هم افزایی شبیه سازی، عوامل، و مهندسی سیستم
|کد مقاله||سال انتشار||تعداد صفحات مقاله انگلیسی||ترجمه فارسی|
|4168||2012||8 صفحه PDF||سفارش دهید|
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Publisher : Elsevier - Science Direct (الزویر - ساینس دایرکت)
Journal : Expert Systems with Applications, Volume 39, Issue 1, January 2012, Pages 81–88
Simulation, software agents, and systems engineering are three important disciplines; each of which support many application areas. In this article it is pointed out that their usefulness and efficacy can be significantly improved by first and higher order synergies.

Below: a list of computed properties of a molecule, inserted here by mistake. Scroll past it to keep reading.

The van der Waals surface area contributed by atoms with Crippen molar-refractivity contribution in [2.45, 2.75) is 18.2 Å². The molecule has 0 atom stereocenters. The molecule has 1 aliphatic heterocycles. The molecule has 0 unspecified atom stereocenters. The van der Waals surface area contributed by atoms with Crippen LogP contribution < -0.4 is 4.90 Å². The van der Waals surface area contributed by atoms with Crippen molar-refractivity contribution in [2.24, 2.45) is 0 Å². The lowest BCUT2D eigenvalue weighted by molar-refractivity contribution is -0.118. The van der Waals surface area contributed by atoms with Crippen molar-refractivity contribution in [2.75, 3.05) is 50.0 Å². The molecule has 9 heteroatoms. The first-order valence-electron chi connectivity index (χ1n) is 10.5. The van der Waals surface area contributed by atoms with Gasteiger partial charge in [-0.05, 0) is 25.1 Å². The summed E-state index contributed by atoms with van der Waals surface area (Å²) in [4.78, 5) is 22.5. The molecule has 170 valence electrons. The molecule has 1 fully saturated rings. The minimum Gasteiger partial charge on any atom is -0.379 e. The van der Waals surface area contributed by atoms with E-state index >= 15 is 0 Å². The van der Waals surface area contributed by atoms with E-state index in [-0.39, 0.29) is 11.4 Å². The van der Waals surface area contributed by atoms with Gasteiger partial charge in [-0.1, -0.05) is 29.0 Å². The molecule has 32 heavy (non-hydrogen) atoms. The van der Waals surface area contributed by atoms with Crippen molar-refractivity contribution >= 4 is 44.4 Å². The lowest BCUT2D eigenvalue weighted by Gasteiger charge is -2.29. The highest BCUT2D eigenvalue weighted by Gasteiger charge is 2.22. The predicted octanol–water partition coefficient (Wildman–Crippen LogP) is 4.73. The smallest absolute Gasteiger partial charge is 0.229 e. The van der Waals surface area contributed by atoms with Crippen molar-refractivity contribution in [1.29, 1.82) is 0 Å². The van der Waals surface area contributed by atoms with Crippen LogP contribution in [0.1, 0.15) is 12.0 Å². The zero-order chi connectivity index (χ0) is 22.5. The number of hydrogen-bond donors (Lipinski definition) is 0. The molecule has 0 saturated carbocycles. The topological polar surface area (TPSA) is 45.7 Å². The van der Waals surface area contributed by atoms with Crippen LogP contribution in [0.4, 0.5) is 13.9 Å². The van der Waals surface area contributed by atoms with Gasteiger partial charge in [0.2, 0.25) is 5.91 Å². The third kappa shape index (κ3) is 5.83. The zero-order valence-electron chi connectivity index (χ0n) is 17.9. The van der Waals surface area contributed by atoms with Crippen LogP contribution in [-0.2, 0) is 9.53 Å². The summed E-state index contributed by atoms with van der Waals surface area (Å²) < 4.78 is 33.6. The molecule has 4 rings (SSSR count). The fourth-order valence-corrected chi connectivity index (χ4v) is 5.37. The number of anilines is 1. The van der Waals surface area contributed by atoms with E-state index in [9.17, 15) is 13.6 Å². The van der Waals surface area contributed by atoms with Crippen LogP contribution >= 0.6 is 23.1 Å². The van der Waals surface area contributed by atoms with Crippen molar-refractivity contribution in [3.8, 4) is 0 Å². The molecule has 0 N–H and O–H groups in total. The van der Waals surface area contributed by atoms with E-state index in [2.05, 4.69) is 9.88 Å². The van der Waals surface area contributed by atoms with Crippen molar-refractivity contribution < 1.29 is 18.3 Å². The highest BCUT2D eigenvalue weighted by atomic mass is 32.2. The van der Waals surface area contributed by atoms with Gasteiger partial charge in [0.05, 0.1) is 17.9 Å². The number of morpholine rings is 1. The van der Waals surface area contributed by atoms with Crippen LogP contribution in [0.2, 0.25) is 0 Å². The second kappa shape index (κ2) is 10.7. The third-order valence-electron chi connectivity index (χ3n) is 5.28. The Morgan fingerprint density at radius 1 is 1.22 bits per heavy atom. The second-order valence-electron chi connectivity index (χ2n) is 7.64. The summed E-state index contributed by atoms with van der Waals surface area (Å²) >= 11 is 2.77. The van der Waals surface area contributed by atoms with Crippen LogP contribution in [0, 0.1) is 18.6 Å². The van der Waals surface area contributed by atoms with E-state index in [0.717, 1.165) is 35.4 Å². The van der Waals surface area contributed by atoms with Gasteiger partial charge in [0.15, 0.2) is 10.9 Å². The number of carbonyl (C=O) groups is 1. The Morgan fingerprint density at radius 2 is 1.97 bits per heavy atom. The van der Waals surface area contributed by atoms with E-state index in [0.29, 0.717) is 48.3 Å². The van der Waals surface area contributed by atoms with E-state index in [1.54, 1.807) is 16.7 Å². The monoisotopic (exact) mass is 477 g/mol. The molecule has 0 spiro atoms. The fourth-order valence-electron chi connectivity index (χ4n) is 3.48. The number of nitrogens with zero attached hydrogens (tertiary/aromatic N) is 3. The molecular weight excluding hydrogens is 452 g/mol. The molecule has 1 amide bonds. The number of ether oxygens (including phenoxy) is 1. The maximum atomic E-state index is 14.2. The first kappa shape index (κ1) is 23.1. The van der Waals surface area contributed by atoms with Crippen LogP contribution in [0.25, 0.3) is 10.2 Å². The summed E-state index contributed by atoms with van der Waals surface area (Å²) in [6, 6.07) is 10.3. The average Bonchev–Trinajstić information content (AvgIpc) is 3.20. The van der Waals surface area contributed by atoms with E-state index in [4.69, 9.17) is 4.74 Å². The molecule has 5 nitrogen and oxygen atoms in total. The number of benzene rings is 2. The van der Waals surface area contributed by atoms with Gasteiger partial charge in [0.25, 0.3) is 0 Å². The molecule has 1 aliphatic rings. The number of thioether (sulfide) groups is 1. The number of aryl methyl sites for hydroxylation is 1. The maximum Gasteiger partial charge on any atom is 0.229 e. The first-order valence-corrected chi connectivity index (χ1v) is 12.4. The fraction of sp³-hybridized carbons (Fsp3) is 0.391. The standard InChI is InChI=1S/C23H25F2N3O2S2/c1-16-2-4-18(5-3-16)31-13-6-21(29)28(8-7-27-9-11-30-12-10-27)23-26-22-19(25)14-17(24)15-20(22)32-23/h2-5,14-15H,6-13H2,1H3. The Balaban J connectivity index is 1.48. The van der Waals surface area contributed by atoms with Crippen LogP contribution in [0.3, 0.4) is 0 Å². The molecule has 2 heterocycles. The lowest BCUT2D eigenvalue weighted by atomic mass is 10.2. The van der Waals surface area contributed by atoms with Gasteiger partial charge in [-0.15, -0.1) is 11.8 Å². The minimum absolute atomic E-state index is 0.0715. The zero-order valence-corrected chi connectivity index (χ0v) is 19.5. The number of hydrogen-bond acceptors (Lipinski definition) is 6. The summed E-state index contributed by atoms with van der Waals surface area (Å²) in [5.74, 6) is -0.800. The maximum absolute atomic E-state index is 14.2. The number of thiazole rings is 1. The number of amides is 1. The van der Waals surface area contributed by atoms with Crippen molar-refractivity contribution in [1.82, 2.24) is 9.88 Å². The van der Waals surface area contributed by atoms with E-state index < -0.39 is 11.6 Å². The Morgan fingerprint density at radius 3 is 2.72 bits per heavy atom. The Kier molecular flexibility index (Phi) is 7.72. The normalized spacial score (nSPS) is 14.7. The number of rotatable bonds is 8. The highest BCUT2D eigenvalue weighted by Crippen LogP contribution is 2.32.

Simulation, software agents, and systems engineering are independent and important disciplines. The synergy of simulation and software agents is the essence of agent-directed simulation (ADS) which has important practical implications (Yilmaz and Ören, 2009a and Yilmaz and Ören, 2009b). ADS as clarified in the sequel, consists of contributions of simulation to agents (i.e., agent simulation) and contributions of agents to simulation (i.e., agent-supported simulation and agent-based simulation). Synergy of simulation and systems engineering has two important aspects: contributions of simulation to enhance systems engineering and contributions of systems engineering to simulation. In the article these synergies and the synergy of agent-directed simulation and systems engineering as well as synergy of agents and systems engineering are outlined in a systematic way. Furthermore, the synergies have cumulative effects; while synergy of simulation and systems engineering is very important, synergy of agent-directed simulation and systems engineering opens new vistas. Recent trends in technology as well as the use of simulation in exploring complex artificial and natural information processes (Denning, 2007 and Luck et al., 2003) have made it clear that simulation model fidelity and complexity will continue to increase dramatically in the coming decades. The dynamic and distributed nature of simulation applications, the significance of exploratory analysis of complex phenomena (Miller & Page, 2007), and the need for modeling the micro-level interactions, collaboration, and cooperation among real-world entities is bringing a shift in the way systems are being conceptualized. The emergent need to model complex situations whose overall structures emerge from interactions between individual entities and cause structures on the macro level to emerge from the models at the micro-level is making agent paradigm a critical enabler in modeling and simulation of complex systems. This paper aims to provide a basic overview of potential synergies of systems engineering with uses of agents for simulation, as well as the use of simulation technologies to study simulation for agents. Agent systems are defined as systems that are composed of a collection of goal-directed and autonomous physical, human, and logical software agents situated in an organizational context to cooperate via flexible and adaptive interaction and cognitive mechanisms to achieve objectives that can not be achieved by an individual agent. Agent-Directed Simulation (ADS) is promoted as a unified and comprehensive framework that extends the narrow view of using agents simply as system or model specification metaphors (Yilmaz & Ören, 2009a). Fig. 1 represents synergies of simulation, software agents, and systems engineering. The rest of the paper is structures as follows: First, the salient features of simulation, agents, and systems engineering are given; then the four synergies are elaborated on.